• Engaging in risky or reckless behavior
  • Expressing feelings of extreme sadness, hopelessness, isolation, rejection, or apathy
  • Withdrawing or self-isolating
  • Change in sleep patterns
  • Depression or mood swings
  • Giving away meaningful personal possessions
  • Scars or other visible signs of self-harm 
  • Anxiety, irritability, or aggression 
  • Increased use of drugs or alcohol
  • Researching or seeking out objects to assist in suicide, such as prescription drugs, dangerous substances, and guns
  • Saying goodbye to loved ones

Signs of active suicidal ideation:

  • Active suicidal thoughts
  • Talking about death, dying, or thoughts of suicide
  • Expressing a desire to commit suicide, including explicit statements like “I want to take my life” or other suicidal behavior
  • Actively seeking out ways to commit suicide, such as collecting pills or obtaining a weapon
  • Giving away personal items
  • Sudden and significant changes in mood or behavior
  • Social withdrawal 

Do passive and active suicidal ideation require similar treatment approaches?

If you’re experiencing suicidal thoughts, intrusive thoughts, or suicidal behaviors, it’s important to see a mental health professional. Whether it’s passive ideation or active ideation, treatment begins with an initial assessment and establishing safety. From there, treatment options vary based on each person’s health history, risk factors, and unique needs. 

“The best treatment approach is individualized based on the person, so it would take into account more than just the ideation at that time. It considers personal and family psychiatric history, environmental circumstances, and more,” said Streeter. “Sometimes those with more active suicidal ideation will need more intensive treatment, or in some cases hospitalization, to ensure safety while they are receiving psychotherapy and medication management services,” she added. Here are several leading methods for managing suicidal ideation.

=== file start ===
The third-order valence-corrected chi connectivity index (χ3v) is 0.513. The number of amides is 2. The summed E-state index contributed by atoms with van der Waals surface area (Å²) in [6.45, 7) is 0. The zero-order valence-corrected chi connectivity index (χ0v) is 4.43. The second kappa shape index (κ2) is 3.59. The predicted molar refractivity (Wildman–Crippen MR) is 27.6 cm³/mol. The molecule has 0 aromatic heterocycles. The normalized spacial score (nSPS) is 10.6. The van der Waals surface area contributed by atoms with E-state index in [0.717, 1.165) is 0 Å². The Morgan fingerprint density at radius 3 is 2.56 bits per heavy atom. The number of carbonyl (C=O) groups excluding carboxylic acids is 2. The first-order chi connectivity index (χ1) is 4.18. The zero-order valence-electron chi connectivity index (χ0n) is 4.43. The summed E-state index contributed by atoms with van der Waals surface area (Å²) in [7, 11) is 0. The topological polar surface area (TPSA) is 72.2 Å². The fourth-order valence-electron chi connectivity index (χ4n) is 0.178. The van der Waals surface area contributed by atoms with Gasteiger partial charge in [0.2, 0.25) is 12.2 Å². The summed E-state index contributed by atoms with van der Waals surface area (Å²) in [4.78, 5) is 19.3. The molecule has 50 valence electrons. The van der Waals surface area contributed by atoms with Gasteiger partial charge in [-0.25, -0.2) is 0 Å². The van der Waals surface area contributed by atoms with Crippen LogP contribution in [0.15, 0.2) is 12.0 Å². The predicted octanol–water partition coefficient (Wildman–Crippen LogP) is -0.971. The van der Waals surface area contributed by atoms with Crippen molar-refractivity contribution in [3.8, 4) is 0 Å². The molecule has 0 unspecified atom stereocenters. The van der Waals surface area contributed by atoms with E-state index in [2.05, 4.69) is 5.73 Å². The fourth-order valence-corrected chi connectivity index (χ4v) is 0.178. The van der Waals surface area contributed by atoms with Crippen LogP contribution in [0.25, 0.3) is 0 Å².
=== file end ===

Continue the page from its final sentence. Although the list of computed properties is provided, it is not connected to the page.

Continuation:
A young woman goes to psychotherapy for suicidal ideation.

1. Psychotherapy (aka talk therapy)

“Regardless of the type of ideation, psychotherapy is recommended,” said Streeter. Research shows that cognitive behavioral therapy (CBT) and dialectical behavior therapy (DBT) are two of the most effective therapeutic techniques for people with suicidal ideation or suicide attempts. Group therapy is another effective treatment option for youth struggling with suicidal ideation, as it provides social support and a chance to develop healthier coping mechanisms and emotional regulation.

2. Psychiatric medication

In some cases, medication can be used to help manage suicidal ideation or co-occurring mental health conditions that may be contributing to suicidal thoughts. This varies by person, so it’s best to speak with a therapist or other mental health professional to see if psychiatric medication is an option for your treatment needs.

3. Plan for emergencies

If you’re struggling with passive suicidal thoughts or active suicide ideation, know that help is always available. The following suicide prevention organizations are available to support people during their most challenging moments. 

4. Practice self-care

If you’re experiencing suicidal ideation, consider finding ways to show yourself love and compassion. For example, practicing self-care can help reduce stress, improve resilience, and prioritize your mental and emotional health. Here are a few examples of self-care that you can incorporate into your daily routine. 

  • Get more (and better) sleep: Teens ages 13 to 18 should sleep eight to 10 hours per night, according to the American Academy of Sleep Medicine.
  • Nurture your strengths: When we’re feeling down, it’s easy to forget just what makes us special. Finding things you’re good at, such as baking cookies or writing poems, can remind you that you’re worthy and have a special place in this world. 
  • Show yourself some kindness: Practice affirmations throughout the day. For example, “I am loveable, I am worthy, I am enough.”

How Charlie Health treats suicidal ideation

If you or a loved one are struggling with suicidal ideation or intrusive thoughts, Charlie Health is here to help. Charlie Health’s virtual Intensive Outpatient Program (IOP) provides more than once-weekly mental health treatment for young people dealing with complex mental health conditions, including suicidal ideation. Our expert clinicians incorporate cognitive behavioral therapy and other evidence-based therapies into individual counseling, family therapy, and group sessions. With Charlie Health, suicidal ideation treatment is possible.